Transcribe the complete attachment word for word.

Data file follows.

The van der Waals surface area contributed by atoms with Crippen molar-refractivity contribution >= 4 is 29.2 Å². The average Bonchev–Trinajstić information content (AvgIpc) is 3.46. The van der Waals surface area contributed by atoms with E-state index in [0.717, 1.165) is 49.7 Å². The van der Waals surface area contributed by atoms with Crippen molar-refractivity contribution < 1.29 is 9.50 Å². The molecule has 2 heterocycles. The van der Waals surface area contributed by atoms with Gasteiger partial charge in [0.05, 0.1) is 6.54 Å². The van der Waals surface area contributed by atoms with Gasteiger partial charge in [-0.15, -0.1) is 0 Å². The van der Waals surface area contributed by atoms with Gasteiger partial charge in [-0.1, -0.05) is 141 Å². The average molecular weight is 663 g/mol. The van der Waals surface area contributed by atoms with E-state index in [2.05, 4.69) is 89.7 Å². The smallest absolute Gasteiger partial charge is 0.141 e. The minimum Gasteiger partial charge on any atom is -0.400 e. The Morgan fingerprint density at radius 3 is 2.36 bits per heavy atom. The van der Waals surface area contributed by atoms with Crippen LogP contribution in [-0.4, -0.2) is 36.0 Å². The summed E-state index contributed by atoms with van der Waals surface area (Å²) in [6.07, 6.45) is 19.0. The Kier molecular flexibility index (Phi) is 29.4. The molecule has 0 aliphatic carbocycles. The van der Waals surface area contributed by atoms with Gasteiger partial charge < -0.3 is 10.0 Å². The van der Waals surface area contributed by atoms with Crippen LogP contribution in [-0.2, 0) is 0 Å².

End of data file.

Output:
The van der Waals surface area contributed by atoms with Crippen molar-refractivity contribution >= 4 is 29.2 Å². The average Bonchev–Trinajstić information content (AvgIpc) is 3.46. The van der Waals surface area contributed by atoms with E-state index in [0.717, 1.165) is 49.7 Å². The van der Waals surface area contributed by atoms with Crippen molar-refractivity contribution < 1.29 is 9.50 Å². The molecule has 2 heterocycles. The van der Waals surface area contributed by atoms with Gasteiger partial charge in [0.05, 0.1) is 6.54 Å². The van der Waals surface area contributed by atoms with Gasteiger partial charge in [-0.15, -0.1) is 0 Å². The van der Waals surface area contributed by atoms with Gasteiger partial charge in [-0.1, -0.05) is 141 Å². The average molecular weight is 663 g/mol. The van der Waals surface area contributed by atoms with E-state index in [2.05, 4.69) is 89.7 Å². The smallest absolute Gasteiger partial charge is 0.141 e. The minimum Gasteiger partial charge on any atom is -0.400 e. The Morgan fingerprint density at radius 3 is 2.36 bits per heavy atom. The van der Waals surface area contributed by atoms with Crippen LogP contribution in [-0.4, -0.2) is 36.0 Å². The summed E-state index contributed by atoms with van der Waals surface area (Å²) in [6.07, 6.45) is 19.0. The Kier molecular flexibility index (Phi) is 29.4. The molecule has 0 aliphatic carbocycles. The van der Waals surface area contributed by atoms with Gasteiger partial charge < -0.3 is 10.0 Å². The van der Waals surface area contributed by atoms with Crippen LogP contribution in [-0.2, 0) is 0 Å².